CHARLESTON, W.Va. -- Our ever-energetic staff photographer Kenny Kemp called me from Capitol Market last week, excited about the beautiful flowers that were being unloaded from trucks into the vendors' stalls.
Marvin Edwards had some beautiful perennial Aquilegia'Songbird Mix,' a columbine that enjoys moisture-retentive soil and a partially shaded location, that blooms in late spring and early summer.
Also, Kenny liked hanging baskets of 'Black Velvet' petunias, the first-ever solid-black version of the popular annual. These are happy in full sun, bloom all season, and need to be watered regularly. Another petunia that caught Kenny's eye was the 'Phantom,' a black version with a yellow star pattern.
After the phone call, I made a run to the market, and it is just overflowing with beautiful flowers. A word of caution to home gardeners, however: If you plant tender annuals now, there's still a chance of frost, so you'll have to protect them on cold nights.
In addition to enthusiastic phone calls from photographers, a lot of cool things have crossed this garden writer's desk recently:
Garden Debut, a consortium of breeders, growers, retailers and marketers who have banded together to bring new plants to the marketplace, is introducing a new plant each week this spring.
So far, there's a reblooming 'Sweet Treat' lilac, with a beautiful lilac fragrance, superior disease resistance, great burgundy-red fall color, and it performs in brutal heat and humidity. Blossoms are dark lavender in bud and fade to a soft lavender/ice blue when open. It grows 5 to 6 feet tall and has a spread of 4 to 6 feet.
There's also the 'Snow Flurries' black gum with white-margined leaves that turn a ruddy color in early autumn. The tree reaches 30 to 40 feet in height, with gracefully draped lower limbs creating an oval form. 'Snow Flurries' has clean leaves without leaf spot and with no significant pest problems. Aided by its deep taproot, it is adaptable to an extremely wide variety of soil moisture conditions from poorly drained soils and low spots subject to periodic flooding, through average garden soils, and also on dry sites.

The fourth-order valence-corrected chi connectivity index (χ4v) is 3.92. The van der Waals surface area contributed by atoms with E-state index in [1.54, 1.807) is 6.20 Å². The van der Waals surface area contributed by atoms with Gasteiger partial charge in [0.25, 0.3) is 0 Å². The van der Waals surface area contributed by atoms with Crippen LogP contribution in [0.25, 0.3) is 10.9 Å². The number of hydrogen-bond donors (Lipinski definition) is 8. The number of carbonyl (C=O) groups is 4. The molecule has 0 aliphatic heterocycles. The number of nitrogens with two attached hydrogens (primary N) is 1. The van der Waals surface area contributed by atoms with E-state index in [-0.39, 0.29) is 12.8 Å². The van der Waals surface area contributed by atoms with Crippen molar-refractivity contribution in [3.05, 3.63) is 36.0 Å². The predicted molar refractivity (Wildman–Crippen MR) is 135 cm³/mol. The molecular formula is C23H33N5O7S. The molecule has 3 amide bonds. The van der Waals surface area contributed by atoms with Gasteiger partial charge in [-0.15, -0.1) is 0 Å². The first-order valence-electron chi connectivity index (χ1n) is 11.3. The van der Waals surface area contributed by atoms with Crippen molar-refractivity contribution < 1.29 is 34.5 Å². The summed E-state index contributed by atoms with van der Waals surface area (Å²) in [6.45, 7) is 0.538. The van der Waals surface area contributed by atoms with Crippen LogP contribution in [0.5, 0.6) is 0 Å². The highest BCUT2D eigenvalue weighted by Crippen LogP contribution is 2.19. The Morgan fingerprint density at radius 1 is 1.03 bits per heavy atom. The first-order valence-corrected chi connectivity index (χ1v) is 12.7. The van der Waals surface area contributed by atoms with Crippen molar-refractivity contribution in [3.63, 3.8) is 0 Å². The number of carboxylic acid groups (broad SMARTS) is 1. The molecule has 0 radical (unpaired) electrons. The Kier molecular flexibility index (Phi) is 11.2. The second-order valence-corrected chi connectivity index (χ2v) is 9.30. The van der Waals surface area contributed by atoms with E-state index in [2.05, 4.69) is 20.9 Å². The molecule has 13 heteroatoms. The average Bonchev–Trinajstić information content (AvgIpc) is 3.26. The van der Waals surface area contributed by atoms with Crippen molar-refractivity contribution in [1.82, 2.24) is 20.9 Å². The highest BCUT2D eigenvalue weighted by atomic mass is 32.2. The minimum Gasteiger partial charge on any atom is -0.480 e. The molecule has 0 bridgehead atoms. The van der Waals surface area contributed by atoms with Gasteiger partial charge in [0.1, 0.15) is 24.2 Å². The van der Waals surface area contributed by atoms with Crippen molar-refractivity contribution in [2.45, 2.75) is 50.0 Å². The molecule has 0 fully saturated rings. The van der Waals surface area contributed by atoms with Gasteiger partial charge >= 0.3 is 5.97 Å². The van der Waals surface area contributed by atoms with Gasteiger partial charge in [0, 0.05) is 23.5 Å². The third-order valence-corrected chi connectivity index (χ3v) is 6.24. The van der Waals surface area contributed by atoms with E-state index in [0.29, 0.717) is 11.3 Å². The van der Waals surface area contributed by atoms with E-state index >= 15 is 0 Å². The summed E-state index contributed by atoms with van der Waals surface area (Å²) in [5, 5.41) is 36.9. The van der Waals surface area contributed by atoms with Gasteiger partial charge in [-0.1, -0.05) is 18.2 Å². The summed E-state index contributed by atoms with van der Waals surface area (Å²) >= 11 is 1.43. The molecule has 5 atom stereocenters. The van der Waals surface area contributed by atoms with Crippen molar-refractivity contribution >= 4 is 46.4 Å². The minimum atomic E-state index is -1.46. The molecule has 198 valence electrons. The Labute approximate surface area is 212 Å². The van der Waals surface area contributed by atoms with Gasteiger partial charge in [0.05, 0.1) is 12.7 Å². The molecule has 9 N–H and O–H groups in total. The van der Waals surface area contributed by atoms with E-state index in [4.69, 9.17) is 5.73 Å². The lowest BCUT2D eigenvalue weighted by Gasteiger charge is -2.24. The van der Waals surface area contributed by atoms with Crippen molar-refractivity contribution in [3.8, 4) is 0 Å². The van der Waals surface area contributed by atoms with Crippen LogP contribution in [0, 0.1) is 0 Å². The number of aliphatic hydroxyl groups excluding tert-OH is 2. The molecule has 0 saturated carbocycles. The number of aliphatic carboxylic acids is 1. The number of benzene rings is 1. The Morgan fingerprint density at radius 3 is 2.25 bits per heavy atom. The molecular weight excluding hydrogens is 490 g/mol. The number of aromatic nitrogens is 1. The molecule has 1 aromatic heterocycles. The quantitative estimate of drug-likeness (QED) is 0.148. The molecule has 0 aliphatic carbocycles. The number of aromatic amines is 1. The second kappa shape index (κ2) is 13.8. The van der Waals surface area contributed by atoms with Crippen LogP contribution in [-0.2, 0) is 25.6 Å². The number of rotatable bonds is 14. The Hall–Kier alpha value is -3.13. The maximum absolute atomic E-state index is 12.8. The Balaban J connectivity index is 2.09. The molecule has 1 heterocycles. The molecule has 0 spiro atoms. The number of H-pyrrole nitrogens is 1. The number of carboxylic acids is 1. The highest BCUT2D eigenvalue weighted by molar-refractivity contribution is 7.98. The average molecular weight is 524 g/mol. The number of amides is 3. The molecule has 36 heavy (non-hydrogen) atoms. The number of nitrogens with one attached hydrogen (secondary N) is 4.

Small flowers are a great nectar source and attract honeybees resulting in prized black gum or 'Tupelo' honey. Small, dark blue football-shaped fruits are a favorite of birds and wildlife in August and September, and do not stain decks or paving.
Finally, there's the endless-blooming 'Aruba Red' daylily that provides continuous crimson blooms from spring through fall.
Learn more at www.gardendebut.com.
Allsop Home and Garden sent a postcard touting their new Soji Solar String Lights. They are available in tropical colors and all white, and the set includes 10 mini nylon lanterns, with a solar collector attached to the strand.
I went online to Allsop's site, www.allsopgarden.com, where they have beautiful solar-powered outdoor lighting. Some are pricy, but all look sturdy and there are many unique designs.
A gardening friend gave me the latest copy of the West Virginia University Extension Service's garden calendar (why didn't I get this earlier, I asked myself!) and I found the tips for this month include: